By James Irwin and Craig Burdick
The first player Mike Toomey signed when he took over as head coach of the George Washington University baseball team in 1976 was a small, speedy center fielder from Montgomery College named Ave Tucker. Mr. Tucker, B.B.A. ’77, hit at the top of the lineup and chased down fly balls on the Ellipse for two seasons at GW.
He also was responsible for Mr. Toomey receiving a parking ticket during a game.
“We were playing Howard University one day, and all of a sudden a park police officer came up to the third base coaching box and asked if I was in charge and gave me a ticket for $200,” Mr. Toomey said. “Ave Tucker, who was the hitter at the time, had fouled a ball off and it had broken the windshield of a Mercedes behind the backstop.
“We’ve come a long way, baby,” Mr. Toomey said.
Old stories and gratitude marked the dedication of Tucker Field at Barcroft Park on Saturday, as GW recognized Mr. Tucker, a member of the university Board of Trustees, for his $2 million donation to athletics and academics at his alma mater by naming the university baseball field in his honor. The dedication, held at the foot of the pitcher’s mound and attended by friends, family, members of the GW community and the current GW baseball team, featured remarks from GW President Steven Knapp, Board of Trustees Chair Nelson Carbonell Jr., B.S. ’85, Athletics Director Patrick Nero, Mr. Tucker and Mr. Toomey, B.S. ’74.
“Trustee Tucker has a long and distinguished association with George Washington,” Dr. Knapp said, drawing on Mr. Tucker’s 16 years of service to the School of Business Advisory Board. “He’s become a very valuable and trusted adviser to me and a great supporter philanthropically to the university. Today, it’s an honor for us to honor Ave’s unwavering commitment and the inspiring example he’s set for all Colonials.”
Mr. Tucker’s gift—“I call it an investment in GW students and GW athletics,” he said—will support the Department of Athletics and Recreation, the School of Business and GW Law School. The School of Business gift is marked for faculty summer research. The GW Law School donation will support the Government Contracts Associate Dean endowed fund.
“He made his commitment to support students in academics, to support athletes and to break new ground—the three pillars of our Making History campaign,” Mr. Carbonell said. “Ave exemplifies the best in intercollegiate athletics: He came to play baseball and to study business, and he applied the lessons he learned on the field and the knowledge he gained in the classroom.”
Members of the GW baseball team pose for a photo with Ave Tucker at the dedication event for Tucker Field at Barcroft Park.
A speedy outfielder in his playing days, Mr. Tucker raced across the Ellipse from 1976 to 1977 as GW’s everyday center fielder. He tracked down several fence-clearing blasts—had there been actual fences.
“Ave could really run,” said Mr. Toomey, currently the special assistant to Kansas City Royals General Manager Dayton Moore. “He was an exceptional defender in center field and you had to have guys who could run because there were no fences. Ave made so many great catches in center field. People were hitting balls 500 feet, and Tuck was running them down.”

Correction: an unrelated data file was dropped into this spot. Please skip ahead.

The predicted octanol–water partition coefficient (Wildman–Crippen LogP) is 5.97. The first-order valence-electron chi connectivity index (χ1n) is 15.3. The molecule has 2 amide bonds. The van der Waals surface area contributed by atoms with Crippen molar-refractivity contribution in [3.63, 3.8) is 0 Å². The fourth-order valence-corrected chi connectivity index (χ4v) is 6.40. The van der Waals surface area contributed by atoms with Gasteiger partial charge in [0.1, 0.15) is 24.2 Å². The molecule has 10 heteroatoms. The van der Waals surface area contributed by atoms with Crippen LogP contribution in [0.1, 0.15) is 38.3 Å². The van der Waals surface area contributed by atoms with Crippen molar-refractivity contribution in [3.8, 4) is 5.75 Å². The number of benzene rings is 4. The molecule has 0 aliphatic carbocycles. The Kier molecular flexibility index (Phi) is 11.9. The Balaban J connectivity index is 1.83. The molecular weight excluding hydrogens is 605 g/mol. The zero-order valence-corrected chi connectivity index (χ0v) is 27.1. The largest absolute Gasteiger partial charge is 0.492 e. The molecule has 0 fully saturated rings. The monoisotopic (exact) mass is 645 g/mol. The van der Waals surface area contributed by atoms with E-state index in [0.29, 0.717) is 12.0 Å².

The Ellipse, located between the Washington Monument and the White House, was a special place to play, Mr. Tucker said.
“It wasn’t much of a stadium, but it had some very unique aspects,” he said. “Games would be stopped for the president’s helicopter to land. The national Christmas tree was there. And I’d say you’d get unusual bounces that sometimes were helpful and would sometimes decide games.”
Barcroft Park in Arlington, Va., has been the home of GW baseball since the team relocated off the Ellipse in 1993. The facility underwent a multi-million dollar renovation in 2012 to install a new press box, concession area, dugouts, bullpens and stadium seating.
Part of Mr. Tucker’s gift is slated for construction of a baseball clubhouse.
“For us to have a home out here will be great for our young men,” Mr. Nero said. “I believe Ave’s generosity will really set a precedent for student-athletes to give back to the university and really make a difference for a long time to come for GW.”
Mr. Tucker, who went to work for Arthur Andersen and Co. after graduation, credits his parents and mentor, Alan Peterson, with instilling him with a desire to be philanthropic.
“I had always grown up thinking it was good to give something back to society,” Mr. Tucker said earlier this month. “[And] Alan said not only is it good to give back to society, it’s good to give back to education.”
Now a renowned forensic accountant at the top of the business and litigation consulting company TM Financial Forensics, LLC, Mr. Tucker said he knew long ago that he wanted to give back to his alma mater.
“It’s a great institution, and I want to help GW make history in my own little way,” he said Saturday. “I vowed when I was here in the 70s to pay them back for taking a chance on a short center fielder.”